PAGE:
Concerning developments on the shores of Lake Baikal, IUCN notes that it has received reports that a marina with 5000-7000 beds is planned within the territory of the Republic of Buriatia. The World Heritage Centre and IUCN request the State Party to clarify the extent of this development and submit its Environmental Impact Assessment to the World Heritage Centre when this becomes available and prior to granting permission for the development. They also recall that in Decision 33 COM 7B.28 the Committee had noted with concern that the measures taken by the State Party to halt illegal constructions on the shores appeared ineffective, and had requested the State Party to develop and implement a comprehensive tourism strategy for the property to guide the delivery of sustainable tourism infrastructure.
While the official population of the endemic Baikal seal is between 70,000 and 100,000 individuals (based on visual estimates), there are concerns that these figures do not coincide with the smaller number of individuals observed in the area the Ushkani Islands which is the seal’s preferred habitat (the seal is relatively rare in other areas of the lake). There are also concerns about the impacts of hunting licenses on their population, particularly as these licenses are not effectively controlled. The World Heritage Centre and IUCN strongly recommend that the State Party resume funding for long-term monitoring of the seal population, which as indicated below is likely to also be affected by climate change and reduction in ice cover.
A recent peer-reviewed article ‘Climate Change and World’s “Sacred Sea” – Lake Baikal, Siberia’ (BioScience, 2009) demonstrates that Lake Baikal is already being affected by climate change, based on an analysis of water temperature and ice cover. By the end of the century the lake’s ice cover, upon which its endemic plankton and Baikal seal depend, is likely to significantly recede, leading to changes in Lake Baikal’s ecosystem. Moreover, melting permafrost may exacerbate the effects of current industrial pollution and accelerate the release of stored toxic chemicals, such as polychlorinated biphenyl (PCB) and dioxins, into Lake Baikal. The World Heritage Centre and IUCN consider that the impacts of climate change should be monitored over the long-term and adequate mitigation measures developed and implemented based on early detection of emerging trends.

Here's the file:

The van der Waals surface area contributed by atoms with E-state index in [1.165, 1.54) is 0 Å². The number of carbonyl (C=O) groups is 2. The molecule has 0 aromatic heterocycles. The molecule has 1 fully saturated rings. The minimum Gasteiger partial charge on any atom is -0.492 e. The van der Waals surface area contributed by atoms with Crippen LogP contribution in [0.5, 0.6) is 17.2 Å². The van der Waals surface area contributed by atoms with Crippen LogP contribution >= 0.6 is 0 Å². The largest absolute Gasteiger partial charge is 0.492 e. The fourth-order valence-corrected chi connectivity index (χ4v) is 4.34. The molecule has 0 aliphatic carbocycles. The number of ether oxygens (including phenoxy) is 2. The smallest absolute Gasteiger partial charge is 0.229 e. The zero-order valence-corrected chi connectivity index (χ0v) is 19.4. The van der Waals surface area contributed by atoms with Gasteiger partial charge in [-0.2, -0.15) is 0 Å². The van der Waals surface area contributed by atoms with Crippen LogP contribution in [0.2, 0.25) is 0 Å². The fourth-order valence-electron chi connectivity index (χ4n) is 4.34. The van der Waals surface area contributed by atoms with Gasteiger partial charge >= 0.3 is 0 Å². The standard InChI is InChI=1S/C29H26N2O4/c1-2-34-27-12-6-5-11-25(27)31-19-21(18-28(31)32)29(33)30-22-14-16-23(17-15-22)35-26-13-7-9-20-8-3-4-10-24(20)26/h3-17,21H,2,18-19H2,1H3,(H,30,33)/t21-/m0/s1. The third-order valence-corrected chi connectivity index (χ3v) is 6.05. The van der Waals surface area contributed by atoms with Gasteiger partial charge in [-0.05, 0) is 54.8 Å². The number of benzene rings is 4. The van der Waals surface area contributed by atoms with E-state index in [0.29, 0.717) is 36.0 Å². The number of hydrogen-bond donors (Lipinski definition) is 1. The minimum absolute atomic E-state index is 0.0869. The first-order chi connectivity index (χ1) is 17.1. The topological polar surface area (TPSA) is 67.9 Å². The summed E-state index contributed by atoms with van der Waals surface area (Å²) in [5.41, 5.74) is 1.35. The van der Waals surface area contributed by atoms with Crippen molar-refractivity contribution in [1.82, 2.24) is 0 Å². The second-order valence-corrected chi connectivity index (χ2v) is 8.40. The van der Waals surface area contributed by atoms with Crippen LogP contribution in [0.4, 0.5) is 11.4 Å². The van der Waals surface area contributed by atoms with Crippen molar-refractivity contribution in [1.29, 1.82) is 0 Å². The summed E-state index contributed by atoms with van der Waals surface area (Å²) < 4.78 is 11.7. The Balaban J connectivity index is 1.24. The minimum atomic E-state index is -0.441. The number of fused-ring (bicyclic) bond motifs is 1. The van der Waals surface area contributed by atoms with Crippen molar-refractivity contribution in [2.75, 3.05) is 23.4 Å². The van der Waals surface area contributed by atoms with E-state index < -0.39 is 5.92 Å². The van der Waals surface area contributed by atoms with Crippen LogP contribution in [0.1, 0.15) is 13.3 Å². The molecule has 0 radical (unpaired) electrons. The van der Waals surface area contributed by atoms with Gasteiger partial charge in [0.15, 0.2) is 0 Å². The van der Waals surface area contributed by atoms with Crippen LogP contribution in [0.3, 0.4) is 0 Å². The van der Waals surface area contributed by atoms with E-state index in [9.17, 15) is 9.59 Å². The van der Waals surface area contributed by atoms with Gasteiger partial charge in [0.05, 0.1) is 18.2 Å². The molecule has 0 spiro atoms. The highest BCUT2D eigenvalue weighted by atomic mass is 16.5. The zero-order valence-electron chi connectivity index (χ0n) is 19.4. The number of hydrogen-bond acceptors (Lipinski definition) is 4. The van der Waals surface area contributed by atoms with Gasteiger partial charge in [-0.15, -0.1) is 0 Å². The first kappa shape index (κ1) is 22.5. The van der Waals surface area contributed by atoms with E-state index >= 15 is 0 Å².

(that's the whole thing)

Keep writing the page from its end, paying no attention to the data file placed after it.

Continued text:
The World Heritage Centre and IUCN express their concern over the impacts of the re- opened Baikalsk Paper and Pulp Mill on the property’s Outstanding Universal Value and recommend that the Director of the World Heritage Centre in cooperation with IUCN convene a meeting with the Russian authorities, with the participation of relevant stakeholders, to discuss how these impacts can be addressed.
34 COM 7B.22
The World Heritage Committee,
Having examined Document WHC-10/34.COM/7B.Add,
Recalling Decision 33 COM 7B.28, adopted at its 33rd session (Seville, 2009),
Notes with serious concern the recent re-opening of the Baikalsk Paper and Pulp Mill
(BPPM) without a close-loop water system as well as the continued pollution from the Selenga river, and considers that the ongoing discharge of polluted waters from the mill and the Selenga river could impact the Outstanding Universal Value of Lake Baikal;
State of conservation of World Heritage properties inscribed on the World Heritage List
WHC-10/34.COM/7B.Add, p. 39